Kenya: The Greatest Fear for Kenyans Who Live From Hand to Mouth

The economic shutdown occasioned by the Covid-19 pandemic has exposed the soft underbelly of millions of Kenyans and their capacity to suck it up for a long period.

Barely two weeks into the crisis, thousands are already reeling in the pressure of the economic downturn. Casual labourers, those in the gig economy and small-scale traders are the worst hit.

President Uhuru Kenyatta announced measures to cushion Kenyans from the economic shutdown, which included a tax relief for workers earning Sh24,000 and below. But for the unemployed, it's a tempest-tossed swim in the deep sea.

So, how are Kenyans who live from hand to mouth coping with the crisis? What are their greatest fears? Would they survive a prolonged period of economic sluggishness?

Ms Grace Wangui, a washerwoman in Mwiki, Kasarani, fears for her family's survival.

WASHES CLOTHES

In a week, she washes clothes for three or four families from which she earns an average of Sh2,500. This way, she's able to supplement her husband's income. But for the last one week, Ms Wangui hasn't worked.

As a protective measure, her customers asked her not to report to work. She has been indoors all week.

"My job involves interacting with families closely. No one wants you to go to their house anymore. It's tough for me," she says. That has left her husband, a hawker, as the sole breadwinner of the family of four.

"He sells second-hand jackets, but there aren't many buyers. There are days when he doesn't make any sales. We're surviving on the savings we had before the outbreak," she offers.

Ms Wangui is a member of a chama whose weekly operations were suspended, effectively ending her other source of income. "Most of our members are casuals. With no one going to work, there's nothing to contribute. Besides, no one wants to host guests," she says.

With end of the month approaching and rent due, Ms Wangui seems unsure how to raise Sh7,000. "After we've paid rent, we'll have little to sustain us in the coming days." In the event of a total lockdown, her family would be left scrambling for survival. Her savings would be exhausted in a week.

"We hope this will end soon so we can go back to work," she says.

HAWKS GOODS

Mr Augustus Kiteng'u, who hawks household goods in Nairobi, has two tough choices: To choose between his health (and stay at home) and his family's survival.

With an unemployed wife and a family to fend for, he has had to throw caution to the wind and take to the streets with his merchandise like he has done for many years.

In the process, he has been defying the directive to stay at home. For him, staying at home is unthinkable. "I have to go out every day. It's the only means for providing for my family," he says.

While he makes an average of between Sh1,500 and Sh2000 a day, the sales have dipped to about Sh300. This means foregoing some meals. When the Nation caught up with him in Chieko, he had been wandering all day without luck.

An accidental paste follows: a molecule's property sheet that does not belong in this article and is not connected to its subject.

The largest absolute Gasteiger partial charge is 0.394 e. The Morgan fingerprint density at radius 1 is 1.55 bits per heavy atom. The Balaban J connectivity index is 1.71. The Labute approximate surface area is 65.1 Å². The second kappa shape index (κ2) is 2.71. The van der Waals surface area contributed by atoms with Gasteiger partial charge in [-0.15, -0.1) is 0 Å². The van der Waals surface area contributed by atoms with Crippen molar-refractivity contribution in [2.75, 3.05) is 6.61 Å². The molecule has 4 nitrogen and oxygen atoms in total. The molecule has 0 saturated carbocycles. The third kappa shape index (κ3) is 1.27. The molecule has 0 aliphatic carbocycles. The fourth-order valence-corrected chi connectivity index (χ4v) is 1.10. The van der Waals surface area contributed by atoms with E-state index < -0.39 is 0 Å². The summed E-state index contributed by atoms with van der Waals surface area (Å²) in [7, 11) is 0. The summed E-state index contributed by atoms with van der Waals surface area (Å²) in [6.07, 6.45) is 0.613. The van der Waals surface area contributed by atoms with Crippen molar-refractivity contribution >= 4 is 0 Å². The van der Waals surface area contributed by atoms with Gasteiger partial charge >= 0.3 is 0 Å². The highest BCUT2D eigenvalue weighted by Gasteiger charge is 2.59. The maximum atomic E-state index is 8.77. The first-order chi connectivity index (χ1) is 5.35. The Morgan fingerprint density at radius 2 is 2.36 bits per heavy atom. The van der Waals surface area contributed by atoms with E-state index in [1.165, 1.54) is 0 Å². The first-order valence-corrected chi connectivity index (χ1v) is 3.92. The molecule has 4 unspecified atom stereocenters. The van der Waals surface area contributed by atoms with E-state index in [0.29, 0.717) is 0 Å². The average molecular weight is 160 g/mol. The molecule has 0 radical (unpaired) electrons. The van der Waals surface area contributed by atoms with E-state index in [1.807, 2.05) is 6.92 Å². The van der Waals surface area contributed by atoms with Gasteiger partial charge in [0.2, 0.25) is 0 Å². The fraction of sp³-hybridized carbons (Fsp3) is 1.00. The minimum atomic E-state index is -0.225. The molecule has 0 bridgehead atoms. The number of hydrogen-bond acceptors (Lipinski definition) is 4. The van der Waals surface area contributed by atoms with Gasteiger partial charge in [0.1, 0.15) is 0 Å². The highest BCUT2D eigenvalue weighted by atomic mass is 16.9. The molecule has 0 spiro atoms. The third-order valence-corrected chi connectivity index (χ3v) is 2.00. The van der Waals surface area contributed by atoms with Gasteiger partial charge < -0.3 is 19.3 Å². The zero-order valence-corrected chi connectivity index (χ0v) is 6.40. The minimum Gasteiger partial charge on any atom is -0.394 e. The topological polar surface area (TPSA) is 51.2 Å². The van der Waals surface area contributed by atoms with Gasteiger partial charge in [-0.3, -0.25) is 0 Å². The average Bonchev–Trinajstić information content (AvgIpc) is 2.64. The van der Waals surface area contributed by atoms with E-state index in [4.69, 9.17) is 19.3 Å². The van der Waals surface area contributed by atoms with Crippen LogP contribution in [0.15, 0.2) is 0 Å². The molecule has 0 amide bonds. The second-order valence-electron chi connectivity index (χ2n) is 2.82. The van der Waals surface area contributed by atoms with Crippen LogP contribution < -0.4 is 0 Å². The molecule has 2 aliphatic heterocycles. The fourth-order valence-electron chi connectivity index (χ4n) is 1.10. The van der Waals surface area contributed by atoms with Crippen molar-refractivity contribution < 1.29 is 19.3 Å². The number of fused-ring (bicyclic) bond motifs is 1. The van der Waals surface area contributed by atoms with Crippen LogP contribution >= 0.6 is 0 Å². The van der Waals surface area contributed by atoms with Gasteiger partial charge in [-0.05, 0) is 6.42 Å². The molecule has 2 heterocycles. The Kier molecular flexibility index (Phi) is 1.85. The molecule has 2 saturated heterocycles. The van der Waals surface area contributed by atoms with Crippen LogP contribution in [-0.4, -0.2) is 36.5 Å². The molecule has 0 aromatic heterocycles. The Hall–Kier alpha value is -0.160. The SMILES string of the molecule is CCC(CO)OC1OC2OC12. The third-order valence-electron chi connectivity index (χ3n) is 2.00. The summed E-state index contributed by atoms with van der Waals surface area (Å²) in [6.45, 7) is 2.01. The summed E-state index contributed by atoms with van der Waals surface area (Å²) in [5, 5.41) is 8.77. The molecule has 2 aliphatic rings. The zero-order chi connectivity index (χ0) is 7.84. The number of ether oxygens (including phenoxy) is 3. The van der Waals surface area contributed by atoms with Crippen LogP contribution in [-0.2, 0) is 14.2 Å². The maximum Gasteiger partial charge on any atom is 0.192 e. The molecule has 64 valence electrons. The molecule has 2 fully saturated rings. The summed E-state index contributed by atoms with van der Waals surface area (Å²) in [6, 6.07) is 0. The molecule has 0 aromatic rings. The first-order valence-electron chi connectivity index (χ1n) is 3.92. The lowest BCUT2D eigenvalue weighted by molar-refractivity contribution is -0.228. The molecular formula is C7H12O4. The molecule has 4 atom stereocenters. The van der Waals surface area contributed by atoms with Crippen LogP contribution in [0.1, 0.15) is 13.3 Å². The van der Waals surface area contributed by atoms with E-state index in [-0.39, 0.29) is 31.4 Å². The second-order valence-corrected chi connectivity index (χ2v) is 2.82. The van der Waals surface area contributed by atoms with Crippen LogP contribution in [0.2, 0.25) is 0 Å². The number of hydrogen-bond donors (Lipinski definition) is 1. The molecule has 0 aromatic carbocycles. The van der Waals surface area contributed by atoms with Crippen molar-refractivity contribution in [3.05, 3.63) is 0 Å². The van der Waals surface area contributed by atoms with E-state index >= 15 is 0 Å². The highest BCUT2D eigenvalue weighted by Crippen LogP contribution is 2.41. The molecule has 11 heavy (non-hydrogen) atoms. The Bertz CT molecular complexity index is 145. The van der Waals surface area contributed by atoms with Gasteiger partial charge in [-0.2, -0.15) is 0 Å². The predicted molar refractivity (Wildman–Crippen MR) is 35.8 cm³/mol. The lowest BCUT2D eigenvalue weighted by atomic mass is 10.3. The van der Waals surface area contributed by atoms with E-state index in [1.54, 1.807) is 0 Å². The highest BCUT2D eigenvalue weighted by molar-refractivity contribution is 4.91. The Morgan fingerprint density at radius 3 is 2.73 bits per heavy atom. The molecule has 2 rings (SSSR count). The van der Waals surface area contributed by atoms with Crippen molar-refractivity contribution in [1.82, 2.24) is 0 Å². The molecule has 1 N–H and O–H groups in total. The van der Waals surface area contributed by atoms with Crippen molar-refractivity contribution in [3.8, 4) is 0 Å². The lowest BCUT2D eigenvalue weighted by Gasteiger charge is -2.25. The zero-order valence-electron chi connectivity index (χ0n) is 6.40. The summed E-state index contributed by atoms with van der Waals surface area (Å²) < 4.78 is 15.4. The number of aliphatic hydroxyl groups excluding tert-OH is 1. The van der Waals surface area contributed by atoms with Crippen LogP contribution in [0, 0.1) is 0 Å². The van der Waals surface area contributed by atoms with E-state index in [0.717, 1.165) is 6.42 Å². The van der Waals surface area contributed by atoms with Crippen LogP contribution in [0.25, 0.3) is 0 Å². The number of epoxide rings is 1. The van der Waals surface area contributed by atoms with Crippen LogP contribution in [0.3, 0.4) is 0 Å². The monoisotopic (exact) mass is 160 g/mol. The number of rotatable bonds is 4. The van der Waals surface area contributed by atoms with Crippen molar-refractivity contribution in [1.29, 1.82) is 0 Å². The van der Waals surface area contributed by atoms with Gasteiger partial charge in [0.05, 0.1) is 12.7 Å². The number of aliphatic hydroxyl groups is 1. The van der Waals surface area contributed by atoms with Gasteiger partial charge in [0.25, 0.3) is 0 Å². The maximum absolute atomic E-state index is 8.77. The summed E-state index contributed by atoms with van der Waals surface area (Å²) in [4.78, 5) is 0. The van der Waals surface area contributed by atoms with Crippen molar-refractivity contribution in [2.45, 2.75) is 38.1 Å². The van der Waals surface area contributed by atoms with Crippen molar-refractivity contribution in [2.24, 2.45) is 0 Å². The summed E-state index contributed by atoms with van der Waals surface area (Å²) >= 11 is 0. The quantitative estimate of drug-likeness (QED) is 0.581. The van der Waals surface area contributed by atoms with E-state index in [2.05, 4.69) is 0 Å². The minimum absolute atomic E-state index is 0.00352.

"There have been few people on the streets lately. You could sell a single item all day. For now I'm just working to feed them. There's little to save at this time," he says.

His job may be strenuous, earning him just enough to get by, but Mr Kiteng'u would choose toiling over the nightmare of starvation any day.

"Customers have to sample the goods. You don't know whether this person is infected or not. You just hope you'll be safe," he says.

POSSIBLE INFECTION

Fearing possible infection, most people are avoiding hawkers, which has affected sales. Should there be a total lockdown, Mr Kiteng'u would have just enough for a week.

Mr Alex Njoroge, a boda-boda rider in Sunton estate, is already feeling the heat after one week of his customers working remotely. His income has taken a tumble from the daily Sh1,500 to less than Sh500. Slightly more than a week in this crisis, he has already raided his savings to keep his family going.

"My wife operates a small kiosk but we had to close it for safety. I'm now the only provider for our household," says the 25-year-old father of one.

"I withdrew some of the savings and bought essentials, such as flour, rice and cooking oil. These can take us for up to a month."

In about a month, his family would be stretched beyond their limit. "I can't afford to pay rent for two months this way. We have to go back to work as soon as possible," he offers.

The rider says there's little to do to stay safe since the nature of his business doesn't allow him to observe guidelines issued by the government. He and his fellow riders have sanitisers for their customers that they offer at Sunton bus stop.

SANITISE

"A customer may sanitise, but there are no two ways of sitting on a motorbike. To avoid contact, most people are preferring to walk for short distances," he says.

For Mr Charles Kenyanya, a casual labourer, things are getting tougher. He works at construction sites, spending nearly all his daily income on food and rent.

Without any specialised skills, he earns Sh600. "I don't have much savings. This job is unpredictable. There are times I go for a week without work. When I'm not working, we spend whatever money we had set aside. This way, saving becomes difficult," says Kenyanya.

His biggest concern is a possible lockdown and the ramifications this would have on his family. "If the construction is stopped, my family would starve. There's little hope," he says.

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